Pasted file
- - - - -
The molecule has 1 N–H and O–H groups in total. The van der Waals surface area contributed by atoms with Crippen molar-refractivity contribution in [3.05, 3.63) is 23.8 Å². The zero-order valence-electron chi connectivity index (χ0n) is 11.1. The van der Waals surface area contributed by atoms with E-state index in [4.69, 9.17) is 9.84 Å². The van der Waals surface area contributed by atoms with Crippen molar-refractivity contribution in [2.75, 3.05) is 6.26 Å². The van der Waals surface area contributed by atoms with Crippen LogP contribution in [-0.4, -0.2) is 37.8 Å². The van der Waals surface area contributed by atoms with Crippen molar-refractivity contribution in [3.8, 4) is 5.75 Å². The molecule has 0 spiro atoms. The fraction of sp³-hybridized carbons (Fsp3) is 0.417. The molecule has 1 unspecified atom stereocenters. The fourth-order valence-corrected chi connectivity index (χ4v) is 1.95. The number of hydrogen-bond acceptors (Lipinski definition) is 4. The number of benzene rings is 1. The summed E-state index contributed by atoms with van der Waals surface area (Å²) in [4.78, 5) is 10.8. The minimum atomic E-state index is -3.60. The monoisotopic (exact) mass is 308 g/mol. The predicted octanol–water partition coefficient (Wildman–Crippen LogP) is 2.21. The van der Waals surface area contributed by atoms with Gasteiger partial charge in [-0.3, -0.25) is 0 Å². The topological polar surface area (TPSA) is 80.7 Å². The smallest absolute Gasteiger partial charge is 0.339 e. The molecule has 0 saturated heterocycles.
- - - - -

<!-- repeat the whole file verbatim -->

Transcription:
The molecule has 1 N–H and O–H groups in total. The van der Waals surface area contributed by atoms with Crippen molar-refractivity contribution in [3.05, 3.63) is 23.8 Å². The zero-order valence-electron chi connectivity index (χ0n) is 11.1. The van der Waals surface area contributed by atoms with E-state index in [4.69, 9.17) is 9.84 Å². The van der Waals surface area contributed by atoms with Crippen molar-refractivity contribution in [2.75, 3.05) is 6.26 Å². The van der Waals surface area contributed by atoms with Crippen LogP contribution in [-0.4, -0.2) is 37.8 Å². The van der Waals surface area contributed by atoms with Crippen molar-refractivity contribution in [3.8, 4) is 5.75 Å². The molecule has 0 spiro atoms. The fraction of sp³-hybridized carbons (Fsp3) is 0.417. The molecule has 1 unspecified atom stereocenters. The fourth-order valence-corrected chi connectivity index (χ4v) is 1.95. The number of hydrogen-bond acceptors (Lipinski definition) is 4. The number of benzene rings is 1. The summed E-state index contributed by atoms with van der Waals surface area (Å²) in [4.78, 5) is 10.8. The minimum atomic E-state index is -3.60. The monoisotopic (exact) mass is 308 g/mol. The predicted octanol–water partition coefficient (Wildman–Crippen LogP) is 2.21. The van der Waals surface area contributed by atoms with Gasteiger partial charge in [-0.3, -0.25) is 0 Å². The topological polar surface area (TPSA) is 80.7 Å². The smallest absolute Gasteiger partial charge is 0.339 e. The molecule has 0 saturated heterocycles.